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I've been trying for seven years to instill healthy eating habits in my children (girls now 15 and 13) since I first noticed them overdoing their choices in food. However, even though I cook "light" and have fruits and vegetables around all the time, they both seem to have no will-power if there is the smallest ice-cream container or box of crackers in the house. Neither likes any sports, though one just started ballet. We live in a part of the country where it is 90 degrees by March, and 100-115 degrees every day of the summer, so they hate to be outdoors unless they're swimming and even then they just splash around unless my husband and I (I'm 125 lb; he, at 179, needs to lose about 20) tell them to do laps. We both do 20 laps each night as inspiration, but they don't follow. At this age, is it all right to offer money rewards if they will do laps or, indoors, aerobics to a DVD? I'd prefer that to withholding allowance. We tried dance classes at the Y and they didn't like those (dragged their heels, were late, etc) so I gave it up. Our pediatrician (who is 5'10" and quite large herself) has finally (without prompting) declared them on the line of overweight, so that's some ammunition. I'm willing to have no ice cream or crackers in the house (my husband's plan), but how do I actually get them moving? I read all the articles about "don't use the word diet" and "don't push them into anorexia" but then every other article says we're in an epidemic of overweight children. I calmly talk about portions, about balance, about the need for activity to ensure good health life-long, but they don't respond. What words can I use? Help!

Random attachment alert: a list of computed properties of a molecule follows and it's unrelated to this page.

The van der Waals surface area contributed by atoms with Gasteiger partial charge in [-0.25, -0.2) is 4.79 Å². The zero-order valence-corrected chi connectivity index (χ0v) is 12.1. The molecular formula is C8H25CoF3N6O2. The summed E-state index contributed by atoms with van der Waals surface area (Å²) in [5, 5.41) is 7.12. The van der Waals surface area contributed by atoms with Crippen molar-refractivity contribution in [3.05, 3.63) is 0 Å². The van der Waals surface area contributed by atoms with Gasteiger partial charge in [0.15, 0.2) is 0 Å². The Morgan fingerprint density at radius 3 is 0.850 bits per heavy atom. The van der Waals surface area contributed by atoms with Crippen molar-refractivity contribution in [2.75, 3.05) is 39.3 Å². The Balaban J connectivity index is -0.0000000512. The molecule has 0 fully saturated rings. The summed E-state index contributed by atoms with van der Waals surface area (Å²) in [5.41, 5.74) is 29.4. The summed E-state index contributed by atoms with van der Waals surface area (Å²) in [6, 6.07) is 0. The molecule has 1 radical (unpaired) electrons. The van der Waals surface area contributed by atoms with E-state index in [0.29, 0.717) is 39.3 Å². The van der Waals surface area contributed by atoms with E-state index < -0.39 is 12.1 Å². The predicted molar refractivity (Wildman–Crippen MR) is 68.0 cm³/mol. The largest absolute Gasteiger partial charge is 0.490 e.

Eleanor Taylor Replied: I would specifically advise you to avoid paying your daughters for healthy lifestyle habits. It is important that they find ways to eat well and exercise that they love, and that they will continue to choose even when you're not around. Talk with your daughters about their preferences. Use the words from these conversations as a guide for communicating with them. Team up with your daughters to explore food and activities they really want to try. Instead of using health and weight concerns as reasons for choices, talk about finding options that are highly valued by them. They might not be interested in their cholesterol level, but most teens are concerned about personal issues like appearance, friends, and social events. Focus on happiness first, and then guide them with an upbeat, positive health or safety message like "it will help your skin look great too". Here are some specific ideas you might try: • Join your daughters in shopping for healthier versions of their favorite foods. Have fun reading labels and ingredients lists on packages, and finding the best buy. • If they love carbs, help them find a healthy type. For example, crackers and pasta can definitely be healthy food items if made from whole grains. • Everything we eat does not have to be 100% healthy. Ice cream contains sugar but it is also a source of calcium. Help your daughters search for a healthier type like the new slow churned low-fat varieties. • Serve foods that the girls love at every meal along with your favorites. With no pressure (and maybe ketchup or salsa), you may find that they will start expanding their choices. • Movement does not have to be a traditional exercise mode or intense to be beneficial. While they might not enjoy swimming laps, teens often enjoy games in the pool like volleyball. Let them plan some family outings that involve activity or even just a day of walking at the mall.